Calvin Dickens, Petitioner, v. Tidewater Stevedoring Corporation, Respondent, 656 F.2d 74 (4th Cir. 1981)Annotate this Case
Argued May 4, 1981. Decided Aug. 7, 1981
John H. Klein, Norfolk, Va. (Charles S. Montagna, Breit, Rutter & Montagna, Norfolk, Va., on brief), for petitioner.
John B. King, Jr., Norfolk, Va. (Vandeventer, Black, Meredith & Martin, Norfolk, Va., on brief), for respondent.
Before FIELD, Senior Circuit Judge, MURNAGHAN, Circuit Judge, and ERWIN,* District Judge.
ERWIN, District Judge:
Calvin Dickens (appellant) appeals from the decision and order of the Benefits Review Board affirming the administrative law judge's denial of a claim under the Longshoremen's and Harbor Worker's Compensation Act (Act), 33 U.S.C. § 901 et seq. Because we conclude that the board's ruling is supported by substantial evidence in the record, we find appellant's arguments to be without merit and affirm.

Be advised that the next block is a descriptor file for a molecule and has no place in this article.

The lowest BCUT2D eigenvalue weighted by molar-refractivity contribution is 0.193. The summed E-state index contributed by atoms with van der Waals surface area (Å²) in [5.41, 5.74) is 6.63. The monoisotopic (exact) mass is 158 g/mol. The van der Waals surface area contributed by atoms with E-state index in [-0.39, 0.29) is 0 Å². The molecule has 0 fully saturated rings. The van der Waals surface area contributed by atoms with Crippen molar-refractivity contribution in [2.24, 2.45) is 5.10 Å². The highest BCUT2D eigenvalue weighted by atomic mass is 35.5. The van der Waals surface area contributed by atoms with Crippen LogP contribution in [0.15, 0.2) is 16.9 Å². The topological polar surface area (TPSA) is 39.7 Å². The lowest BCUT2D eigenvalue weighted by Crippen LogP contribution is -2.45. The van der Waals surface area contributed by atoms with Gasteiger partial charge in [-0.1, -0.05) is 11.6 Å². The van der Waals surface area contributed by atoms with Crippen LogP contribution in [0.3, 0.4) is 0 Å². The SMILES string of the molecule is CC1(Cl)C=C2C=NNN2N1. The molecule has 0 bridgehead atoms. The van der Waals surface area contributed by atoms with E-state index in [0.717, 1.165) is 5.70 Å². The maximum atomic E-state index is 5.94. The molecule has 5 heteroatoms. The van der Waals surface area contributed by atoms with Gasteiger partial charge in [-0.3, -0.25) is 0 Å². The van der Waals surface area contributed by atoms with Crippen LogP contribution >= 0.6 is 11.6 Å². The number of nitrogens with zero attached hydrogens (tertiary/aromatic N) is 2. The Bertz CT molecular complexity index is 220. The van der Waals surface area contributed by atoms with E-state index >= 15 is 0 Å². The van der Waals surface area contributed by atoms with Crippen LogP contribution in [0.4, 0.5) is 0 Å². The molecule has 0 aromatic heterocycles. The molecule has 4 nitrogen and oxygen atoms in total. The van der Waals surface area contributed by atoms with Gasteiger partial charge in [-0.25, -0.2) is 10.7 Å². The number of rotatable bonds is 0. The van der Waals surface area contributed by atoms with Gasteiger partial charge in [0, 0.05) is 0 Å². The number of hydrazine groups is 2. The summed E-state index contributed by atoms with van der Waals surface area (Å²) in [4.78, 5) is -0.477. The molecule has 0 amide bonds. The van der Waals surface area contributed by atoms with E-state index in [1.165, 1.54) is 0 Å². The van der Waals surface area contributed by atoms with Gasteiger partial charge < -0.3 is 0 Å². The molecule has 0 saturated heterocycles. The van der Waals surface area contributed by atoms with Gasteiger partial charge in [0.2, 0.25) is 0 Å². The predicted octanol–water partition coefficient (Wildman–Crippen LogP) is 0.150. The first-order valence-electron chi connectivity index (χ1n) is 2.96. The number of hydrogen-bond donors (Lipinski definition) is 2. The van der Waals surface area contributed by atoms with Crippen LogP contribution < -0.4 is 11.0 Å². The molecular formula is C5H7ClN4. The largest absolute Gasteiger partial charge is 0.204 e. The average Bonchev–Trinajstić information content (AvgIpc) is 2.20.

Appellant, a member of Local 846 of the International Longshoremen's Association, has been employed as a longshoreman in the Newport News portion of the Hampton Roads Port for approximately fifteen years. The appellee, Tidewater Stevedoring Corporation, is a member of the Hampton Roads Shipping Association which serves as the bargaining representative for employers in the port of Hampton Roads.
On February 14, 1977 while working for the appellee, appellant received disabling injuries, resulting in his being out of work from February 14, 1977 until November 17, 1977. Appellant received compensation for temporary total disability pursuant to the Act from February 15 through July 26 and from July 29 through November 17, 1977.